Retailers will still sell, but as web-connected products generate a wealth of information about consumers, online merchants will want to rethink their role beyond ...
Retailers can’t afford to skimp on security infrastructure, says an expert.
Data security is an essential cost of doing business for online retailers, says Lisa Sotto, a partner at law firm Hunton & Williams who specializes in data security matters. However, too many retailers don’t have adequate controls in place, she says.
Sotto’s firm has represented roughly 800 companies in dealing with security breaches—including four this week—she says, and has advised many others on how to set up data security programs. “Every time a new client comes and says ‘We really don’t have anything in place,’ it’s shocking,” she says. Yet she estimates that 80% of those asking to set up a program only do so after a breach has occurred.
That’s an expensive lesson to learn, she says. Last year, the average cost of a data breach was $5.5 million, according to a benchmark report by privacy management research organization the Ponemon Institute, which analyzed data breaches at 49 U.S. companies in 14 industries, including retail. That takes into account such expenses as hiring forensics experts, outsourcing hotline support, providing free credit monitoring and future discounts for affected customers, in-house investigations and the value of lost sales from customers not making repeat purchases or the added difficulty in acquiring new customers, Ponemon says. Hackers acquired data on between 4,500 and 98,000 records in the breaches studied; Ponemon considers data breaches that affect more than 100,000 records to be atypically large in the United States.
To avoid being hacked and compromising company and consumer data, retailers need to set up a security program that includes technology, policy, training and procedures, then work to stay abreast of global security trends, she says.
“The difficulty in the data security world is that there’s not a playbook that any regulatory agency has put out with respect to security,” Sotto says. “There are many, many different standards and the question is which to follow.”
She says the International Security Organization’s standards have become a common choice among retailers. The ISO is a non-governmental network of the national standards institutes of 156 countries that develop security standards in areas including cybersecurity and personal identification.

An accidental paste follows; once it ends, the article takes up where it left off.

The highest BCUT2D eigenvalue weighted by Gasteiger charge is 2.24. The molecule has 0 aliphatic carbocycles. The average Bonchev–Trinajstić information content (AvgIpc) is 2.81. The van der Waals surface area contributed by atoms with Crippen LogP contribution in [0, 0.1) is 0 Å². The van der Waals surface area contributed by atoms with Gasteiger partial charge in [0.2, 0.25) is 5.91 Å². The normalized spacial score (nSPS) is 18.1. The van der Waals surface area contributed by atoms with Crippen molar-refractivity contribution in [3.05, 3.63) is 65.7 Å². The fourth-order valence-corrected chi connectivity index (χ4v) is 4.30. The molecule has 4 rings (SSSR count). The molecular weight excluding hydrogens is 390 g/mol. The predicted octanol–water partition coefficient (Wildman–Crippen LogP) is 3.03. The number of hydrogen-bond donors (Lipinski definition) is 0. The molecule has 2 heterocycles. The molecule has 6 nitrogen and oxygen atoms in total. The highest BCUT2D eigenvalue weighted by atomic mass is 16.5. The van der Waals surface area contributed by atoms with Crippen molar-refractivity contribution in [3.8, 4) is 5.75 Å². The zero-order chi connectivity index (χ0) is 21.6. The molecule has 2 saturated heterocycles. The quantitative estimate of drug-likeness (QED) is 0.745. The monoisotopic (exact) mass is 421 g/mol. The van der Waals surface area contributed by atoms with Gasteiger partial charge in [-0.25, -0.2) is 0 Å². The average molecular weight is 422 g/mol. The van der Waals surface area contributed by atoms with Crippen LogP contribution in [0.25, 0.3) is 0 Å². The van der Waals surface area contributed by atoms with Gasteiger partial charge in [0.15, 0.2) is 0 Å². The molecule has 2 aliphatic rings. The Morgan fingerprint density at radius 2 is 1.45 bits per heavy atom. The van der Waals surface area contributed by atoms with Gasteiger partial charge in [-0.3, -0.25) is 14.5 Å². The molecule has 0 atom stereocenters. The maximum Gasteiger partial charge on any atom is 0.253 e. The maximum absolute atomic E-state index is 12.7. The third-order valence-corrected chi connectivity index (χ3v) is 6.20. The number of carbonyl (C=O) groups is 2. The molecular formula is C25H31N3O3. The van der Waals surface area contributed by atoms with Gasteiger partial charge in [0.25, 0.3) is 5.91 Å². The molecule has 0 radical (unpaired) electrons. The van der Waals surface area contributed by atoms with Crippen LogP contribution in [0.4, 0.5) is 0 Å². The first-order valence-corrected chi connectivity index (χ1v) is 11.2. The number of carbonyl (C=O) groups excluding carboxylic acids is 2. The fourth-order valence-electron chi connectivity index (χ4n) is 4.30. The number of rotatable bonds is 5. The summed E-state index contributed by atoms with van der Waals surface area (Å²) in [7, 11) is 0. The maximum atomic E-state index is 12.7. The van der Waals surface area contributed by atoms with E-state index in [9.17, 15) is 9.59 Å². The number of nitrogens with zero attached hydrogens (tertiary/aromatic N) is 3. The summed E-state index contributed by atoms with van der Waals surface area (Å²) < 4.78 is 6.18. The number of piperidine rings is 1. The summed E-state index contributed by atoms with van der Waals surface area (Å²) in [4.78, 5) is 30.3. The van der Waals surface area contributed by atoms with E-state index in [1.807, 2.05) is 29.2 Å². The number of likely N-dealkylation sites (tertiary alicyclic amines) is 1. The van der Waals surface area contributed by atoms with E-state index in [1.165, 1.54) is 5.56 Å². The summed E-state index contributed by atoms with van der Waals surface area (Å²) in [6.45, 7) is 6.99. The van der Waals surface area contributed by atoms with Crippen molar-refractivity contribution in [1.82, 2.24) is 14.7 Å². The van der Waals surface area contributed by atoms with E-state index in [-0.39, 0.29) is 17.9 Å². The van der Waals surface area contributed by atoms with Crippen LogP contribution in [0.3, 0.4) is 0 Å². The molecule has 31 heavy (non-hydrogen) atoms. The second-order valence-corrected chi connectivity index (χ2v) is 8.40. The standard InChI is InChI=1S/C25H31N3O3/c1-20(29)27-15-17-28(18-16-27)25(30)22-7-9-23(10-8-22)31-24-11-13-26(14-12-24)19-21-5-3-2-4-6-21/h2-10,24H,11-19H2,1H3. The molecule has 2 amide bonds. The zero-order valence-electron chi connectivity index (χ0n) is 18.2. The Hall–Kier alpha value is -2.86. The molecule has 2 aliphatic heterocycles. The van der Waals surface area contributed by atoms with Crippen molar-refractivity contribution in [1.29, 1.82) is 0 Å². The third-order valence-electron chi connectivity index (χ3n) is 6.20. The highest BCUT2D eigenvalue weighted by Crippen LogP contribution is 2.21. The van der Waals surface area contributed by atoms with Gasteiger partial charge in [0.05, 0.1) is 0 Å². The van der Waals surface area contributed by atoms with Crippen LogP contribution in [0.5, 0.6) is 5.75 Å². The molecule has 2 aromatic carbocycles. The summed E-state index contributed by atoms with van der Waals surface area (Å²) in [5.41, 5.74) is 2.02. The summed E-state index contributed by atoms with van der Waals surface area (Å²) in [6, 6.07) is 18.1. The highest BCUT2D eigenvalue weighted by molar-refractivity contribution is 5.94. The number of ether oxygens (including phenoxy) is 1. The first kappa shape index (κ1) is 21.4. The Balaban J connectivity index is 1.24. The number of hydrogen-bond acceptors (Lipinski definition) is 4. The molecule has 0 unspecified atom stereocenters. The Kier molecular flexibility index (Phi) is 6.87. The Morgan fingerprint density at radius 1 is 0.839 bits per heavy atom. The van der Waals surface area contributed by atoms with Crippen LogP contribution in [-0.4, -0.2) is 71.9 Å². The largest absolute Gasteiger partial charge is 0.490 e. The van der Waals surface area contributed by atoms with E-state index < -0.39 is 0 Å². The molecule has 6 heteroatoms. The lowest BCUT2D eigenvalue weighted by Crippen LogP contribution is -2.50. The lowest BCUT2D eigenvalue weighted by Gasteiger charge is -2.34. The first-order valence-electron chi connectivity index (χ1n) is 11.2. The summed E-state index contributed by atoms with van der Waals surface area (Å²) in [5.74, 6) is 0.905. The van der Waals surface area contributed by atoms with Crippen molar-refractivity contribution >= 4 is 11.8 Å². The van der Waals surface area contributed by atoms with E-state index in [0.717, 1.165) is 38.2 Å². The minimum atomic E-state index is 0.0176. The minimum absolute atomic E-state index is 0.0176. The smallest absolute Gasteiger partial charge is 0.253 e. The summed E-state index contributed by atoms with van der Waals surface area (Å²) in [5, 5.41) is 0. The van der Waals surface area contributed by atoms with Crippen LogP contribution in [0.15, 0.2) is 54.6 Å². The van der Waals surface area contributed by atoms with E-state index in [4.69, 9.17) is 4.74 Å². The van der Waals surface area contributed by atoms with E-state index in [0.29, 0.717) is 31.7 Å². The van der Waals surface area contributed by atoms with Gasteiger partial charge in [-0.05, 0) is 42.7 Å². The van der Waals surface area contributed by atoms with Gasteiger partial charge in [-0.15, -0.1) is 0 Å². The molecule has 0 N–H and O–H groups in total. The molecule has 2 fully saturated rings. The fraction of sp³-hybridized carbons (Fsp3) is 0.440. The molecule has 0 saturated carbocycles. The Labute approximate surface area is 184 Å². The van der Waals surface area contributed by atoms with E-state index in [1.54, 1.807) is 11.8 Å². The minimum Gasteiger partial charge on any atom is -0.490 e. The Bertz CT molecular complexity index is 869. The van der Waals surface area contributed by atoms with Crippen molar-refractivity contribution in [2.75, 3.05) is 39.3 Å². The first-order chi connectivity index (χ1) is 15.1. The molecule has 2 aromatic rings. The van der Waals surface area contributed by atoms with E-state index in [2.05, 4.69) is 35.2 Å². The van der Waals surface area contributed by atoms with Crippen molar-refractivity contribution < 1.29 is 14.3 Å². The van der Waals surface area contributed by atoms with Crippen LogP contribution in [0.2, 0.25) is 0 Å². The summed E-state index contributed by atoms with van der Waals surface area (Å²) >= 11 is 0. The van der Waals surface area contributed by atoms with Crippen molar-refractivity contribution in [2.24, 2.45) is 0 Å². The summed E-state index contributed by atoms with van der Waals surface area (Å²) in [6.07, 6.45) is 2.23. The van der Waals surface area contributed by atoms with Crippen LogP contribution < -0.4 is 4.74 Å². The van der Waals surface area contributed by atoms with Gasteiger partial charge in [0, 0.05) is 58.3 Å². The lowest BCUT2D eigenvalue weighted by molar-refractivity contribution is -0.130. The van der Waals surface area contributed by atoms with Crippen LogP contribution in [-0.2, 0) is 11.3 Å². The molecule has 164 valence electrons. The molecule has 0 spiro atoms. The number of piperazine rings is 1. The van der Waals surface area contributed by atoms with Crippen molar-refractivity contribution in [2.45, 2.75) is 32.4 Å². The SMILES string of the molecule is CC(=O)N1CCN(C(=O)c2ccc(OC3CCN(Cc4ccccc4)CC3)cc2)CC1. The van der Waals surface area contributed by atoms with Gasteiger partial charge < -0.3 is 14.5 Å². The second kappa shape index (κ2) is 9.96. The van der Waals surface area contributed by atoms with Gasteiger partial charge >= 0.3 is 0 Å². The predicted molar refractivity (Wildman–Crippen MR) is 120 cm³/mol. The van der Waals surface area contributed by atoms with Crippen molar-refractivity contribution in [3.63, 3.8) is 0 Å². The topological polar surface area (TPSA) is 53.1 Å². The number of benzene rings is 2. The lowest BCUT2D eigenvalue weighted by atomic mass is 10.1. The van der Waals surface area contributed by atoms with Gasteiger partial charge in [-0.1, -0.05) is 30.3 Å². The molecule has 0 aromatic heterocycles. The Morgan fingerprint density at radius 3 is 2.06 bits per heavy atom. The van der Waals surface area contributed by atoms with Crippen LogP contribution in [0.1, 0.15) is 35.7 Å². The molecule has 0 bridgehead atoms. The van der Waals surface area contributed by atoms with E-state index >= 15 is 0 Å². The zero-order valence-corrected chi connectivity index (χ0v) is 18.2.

However, following these guidelines only helps so much. “The very minute you put pen to paper and put a security standard in place, it becomes superseded by technology and criminals that find a way around it,” Sotto says. “By its very nature, security has to respond to current threats. So, I.T. pros need to keep up.” She recommends that retailers hire an information security expert or, if they can’t afford one, hire a consultant whose job is to follow what’s happening in the world of technology, security, policy and cybercrime.
“Do not expect that your I.T. group will take care of it, it needs to be a specific focal point,” she says, adding that many retailers tell her they believe the information technology group is managing security. That’s a mistake, she says. “I.T. groups function to facilitate access to systems, not protect against it.”
In fact, the Ponemon Institute report says that, in the event of a data breach, companies who employed an information security officer with overall responsibility for their data had up to an $80 reduction in related costs per each compromised record, and companies who hired a consultant to do the job had up to a $41 cost reduction per record.
“When considering the average number of records lost or stolen, all of these factors can provide significant and positive financial benefits,” the Institute says.
Retailers also must keep an eye on the information their vendors can access. Sotto says vendors sometimes have access to personal data and, in some cases, are the ones criminals attack. When that happens, it is the retailer’s reputation on the line because it, not the vendor, must notify all compromised customers. And unless a retailer has a prior agreement with the vendor, it bears all the associated legal, communications, public relations and other costs.
“Everybody maintains data, and that data is vulnerable,” says Sotto. “It needs to be protected like any other critical company asset. The fact that there are constantly hackers going after that data should certainly light a fire under anyone who does business online to set up best practices.”